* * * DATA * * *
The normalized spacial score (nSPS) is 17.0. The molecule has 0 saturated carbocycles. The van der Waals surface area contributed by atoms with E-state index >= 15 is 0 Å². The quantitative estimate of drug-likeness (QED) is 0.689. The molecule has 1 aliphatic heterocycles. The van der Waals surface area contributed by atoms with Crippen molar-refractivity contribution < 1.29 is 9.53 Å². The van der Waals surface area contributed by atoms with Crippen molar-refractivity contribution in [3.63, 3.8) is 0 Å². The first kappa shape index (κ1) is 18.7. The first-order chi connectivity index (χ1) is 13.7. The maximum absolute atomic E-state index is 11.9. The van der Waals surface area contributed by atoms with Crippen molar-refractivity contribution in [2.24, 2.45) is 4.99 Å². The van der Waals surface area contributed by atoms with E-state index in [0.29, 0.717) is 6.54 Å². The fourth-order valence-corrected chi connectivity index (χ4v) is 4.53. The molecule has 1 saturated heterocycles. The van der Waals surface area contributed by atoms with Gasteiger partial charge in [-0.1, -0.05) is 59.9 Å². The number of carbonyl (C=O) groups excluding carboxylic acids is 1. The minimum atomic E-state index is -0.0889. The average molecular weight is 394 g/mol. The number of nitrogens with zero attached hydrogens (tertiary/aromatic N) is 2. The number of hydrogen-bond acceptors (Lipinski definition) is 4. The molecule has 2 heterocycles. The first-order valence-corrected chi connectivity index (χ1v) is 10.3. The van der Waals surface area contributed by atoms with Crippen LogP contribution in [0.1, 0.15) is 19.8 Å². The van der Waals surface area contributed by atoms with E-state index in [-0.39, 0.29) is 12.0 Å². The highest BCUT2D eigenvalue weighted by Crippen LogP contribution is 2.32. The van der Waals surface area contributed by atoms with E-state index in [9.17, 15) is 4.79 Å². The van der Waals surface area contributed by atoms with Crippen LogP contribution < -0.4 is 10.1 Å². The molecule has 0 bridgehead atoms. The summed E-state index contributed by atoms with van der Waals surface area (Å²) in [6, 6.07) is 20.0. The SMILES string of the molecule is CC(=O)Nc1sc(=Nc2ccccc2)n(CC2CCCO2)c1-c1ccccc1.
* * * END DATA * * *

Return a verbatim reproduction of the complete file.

The normalized spacial score (nSPS) is 17.0. The molecule has 0 saturated carbocycles. The van der Waals surface area contributed by atoms with E-state index >= 15 is 0 Å². The quantitative estimate of drug-likeness (QED) is 0.689. The molecule has 1 aliphatic heterocycles. The van der Waals surface area contributed by atoms with Crippen molar-refractivity contribution < 1.29 is 9.53 Å². The van der Waals surface area contributed by atoms with Crippen molar-refractivity contribution in [3.63, 3.8) is 0 Å². The first kappa shape index (κ1) is 18.7. The first-order chi connectivity index (χ1) is 13.7. The maximum absolute atomic E-state index is 11.9. The van der Waals surface area contributed by atoms with Crippen molar-refractivity contribution in [2.24, 2.45) is 4.99 Å². The van der Waals surface area contributed by atoms with E-state index in [0.29, 0.717) is 6.54 Å². The fourth-order valence-corrected chi connectivity index (χ4v) is 4.53. The molecule has 1 saturated heterocycles. The van der Waals surface area contributed by atoms with Gasteiger partial charge in [-0.1, -0.05) is 59.9 Å². The number of carbonyl (C=O) groups excluding carboxylic acids is 1. The minimum atomic E-state index is -0.0889. The average molecular weight is 394 g/mol. The number of nitrogens with zero attached hydrogens (tertiary/aromatic N) is 2. The number of hydrogen-bond acceptors (Lipinski definition) is 4. The molecule has 2 heterocycles. The first-order valence-corrected chi connectivity index (χ1v) is 10.3. The van der Waals surface area contributed by atoms with Crippen LogP contribution in [0.1, 0.15) is 19.8 Å². The van der Waals surface area contributed by atoms with E-state index in [-0.39, 0.29) is 12.0 Å². The highest BCUT2D eigenvalue weighted by Crippen LogP contribution is 2.32. The van der Waals surface area contributed by atoms with E-state index in [9.17, 15) is 4.79 Å². The van der Waals surface area contributed by atoms with Crippen LogP contribution < -0.4 is 10.1 Å². The molecule has 0 bridgehead atoms. The summed E-state index contributed by atoms with van der Waals surface area (Å²) in [6, 6.07) is 20.0. The SMILES string of the molecule is CC(=O)Nc1sc(=Nc2ccccc2)n(CC2CCCO2)c1-c1ccccc1.